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Whiff!: The Revolution of Scent Communication in the Information Age
     

Whiff!: The Revolution of Scent Communication in the Information Age

4.5 2
by C. Russell Brumfield
 

Secretly, scores of Fortune 500 companies, like Proctor & Gamble, Disney, Bloomingdales, Lexus, Reebok, Sony, Samsung, and Starwood Hotels, have been using aroma to bypass their competition. These cutting edge companies are using scent research to trigger and enhance customers' emotions, perceptions, and brand loyalty, resulting in increased sales and satisfied

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Whiff!: The Revolution of Scent Communication in the Information Age 4.5 out of 5 based on 0 ratings. 2 reviews.
Guest More than 1 year ago
Scent branding, aroma marketing? It sounds like a review for a new animal planet program or a sci-fi channel mini-series. Or maybe just a nifty new Bath and Body Works advertisement. The last is closest to the truth but it is only a whiff of the potential uses of our sense of smell. Scent is a cutting edge marketing technology being used today to enhance and influence the shopping experience of the modern consumer in every industry from retail to hospitality and beyond. This book is a must read for anyone involved in marketing, advertising, branding, communications or even the geek interested in cutting-edge, out of the box ideas.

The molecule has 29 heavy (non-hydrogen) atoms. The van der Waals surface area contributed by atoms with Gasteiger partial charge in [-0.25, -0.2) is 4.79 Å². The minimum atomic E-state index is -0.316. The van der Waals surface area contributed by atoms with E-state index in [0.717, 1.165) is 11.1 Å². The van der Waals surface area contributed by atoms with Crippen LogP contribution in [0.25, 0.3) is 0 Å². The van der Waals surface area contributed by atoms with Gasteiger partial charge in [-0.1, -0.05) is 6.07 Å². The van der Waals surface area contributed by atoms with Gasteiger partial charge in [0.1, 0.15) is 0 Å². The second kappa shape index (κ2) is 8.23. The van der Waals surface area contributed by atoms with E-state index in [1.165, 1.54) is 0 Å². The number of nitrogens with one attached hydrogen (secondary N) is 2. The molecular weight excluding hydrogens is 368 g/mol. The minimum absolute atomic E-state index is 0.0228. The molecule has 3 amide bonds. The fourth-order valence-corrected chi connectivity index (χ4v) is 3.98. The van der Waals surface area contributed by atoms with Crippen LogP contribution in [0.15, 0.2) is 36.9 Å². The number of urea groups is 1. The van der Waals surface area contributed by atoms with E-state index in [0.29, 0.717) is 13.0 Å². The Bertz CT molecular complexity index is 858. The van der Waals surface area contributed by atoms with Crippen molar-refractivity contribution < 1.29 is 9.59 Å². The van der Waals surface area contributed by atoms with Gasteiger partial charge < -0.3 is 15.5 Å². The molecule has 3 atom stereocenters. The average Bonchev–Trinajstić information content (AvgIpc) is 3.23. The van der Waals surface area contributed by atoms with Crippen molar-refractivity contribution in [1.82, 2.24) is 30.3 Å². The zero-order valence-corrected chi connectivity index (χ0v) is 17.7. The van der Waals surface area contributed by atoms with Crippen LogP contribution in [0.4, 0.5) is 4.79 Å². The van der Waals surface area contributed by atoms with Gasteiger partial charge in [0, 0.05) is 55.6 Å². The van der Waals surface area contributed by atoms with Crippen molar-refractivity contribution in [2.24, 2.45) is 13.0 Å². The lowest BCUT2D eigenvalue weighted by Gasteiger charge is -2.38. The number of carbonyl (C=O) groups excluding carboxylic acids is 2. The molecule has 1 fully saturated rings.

Guest More than 1 year ago
I've always been aware that certain smells seem to trigger unexpected emotional responses, but I didn't have a clue as to just how closely scent and memory are linked in all of us (it turns out that I'm not the only one who gets melancholy over a whiff of Play-Doh), let alone how this phenomenon impacts day-to-day decisions. This book lays out the psychology of scent so seamlessly that you might not realize how much information you're absorbing until the next time you walk into a department store or food court or automobile dealership and it hits you that your sudden impulse to buy that new purse or cinnamon bun or 'new car'-scented convertible wasn't actually impulsive at all, but a conditioned response to a carefully engineered stimulus. The applications and statistics discussed make it clear why 'endorphin branding' might be considered controversial--it's almost too effective a marketing technique to be considered 'fair' by businesses which aren't yet utilizing it.